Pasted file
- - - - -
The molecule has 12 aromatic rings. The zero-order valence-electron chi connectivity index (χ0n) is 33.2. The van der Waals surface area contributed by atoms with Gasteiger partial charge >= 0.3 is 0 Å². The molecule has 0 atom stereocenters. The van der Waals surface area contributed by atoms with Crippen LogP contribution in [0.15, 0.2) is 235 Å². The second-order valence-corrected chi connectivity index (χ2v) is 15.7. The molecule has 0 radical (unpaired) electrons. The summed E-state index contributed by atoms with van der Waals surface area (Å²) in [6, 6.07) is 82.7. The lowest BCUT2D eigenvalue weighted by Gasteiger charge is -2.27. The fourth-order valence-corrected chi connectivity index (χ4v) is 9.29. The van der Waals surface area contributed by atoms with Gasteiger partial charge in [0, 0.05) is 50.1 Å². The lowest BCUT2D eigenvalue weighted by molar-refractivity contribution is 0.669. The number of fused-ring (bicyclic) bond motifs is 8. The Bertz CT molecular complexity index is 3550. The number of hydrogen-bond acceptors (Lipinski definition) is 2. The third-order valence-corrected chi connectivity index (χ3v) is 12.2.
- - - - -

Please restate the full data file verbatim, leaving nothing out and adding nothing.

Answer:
The molecule has 12 aromatic rings. The zero-order valence-electron chi connectivity index (χ0n) is 33.2. The van der Waals surface area contributed by atoms with Gasteiger partial charge >= 0.3 is 0 Å². The molecule has 0 atom stereocenters. The van der Waals surface area contributed by atoms with Crippen LogP contribution in [0.15, 0.2) is 235 Å². The second-order valence-corrected chi connectivity index (χ2v) is 15.7. The molecule has 0 radical (unpaired) electrons. The summed E-state index contributed by atoms with van der Waals surface area (Å²) in [6, 6.07) is 82.7. The lowest BCUT2D eigenvalue weighted by Gasteiger charge is -2.27. The fourth-order valence-corrected chi connectivity index (χ4v) is 9.29. The van der Waals surface area contributed by atoms with Gasteiger partial charge in [0, 0.05) is 50.1 Å². The lowest BCUT2D eigenvalue weighted by molar-refractivity contribution is 0.669. The number of fused-ring (bicyclic) bond motifs is 8. The Bertz CT molecular complexity index is 3550. The number of hydrogen-bond acceptors (Lipinski definition) is 2. The third-order valence-corrected chi connectivity index (χ3v) is 12.2.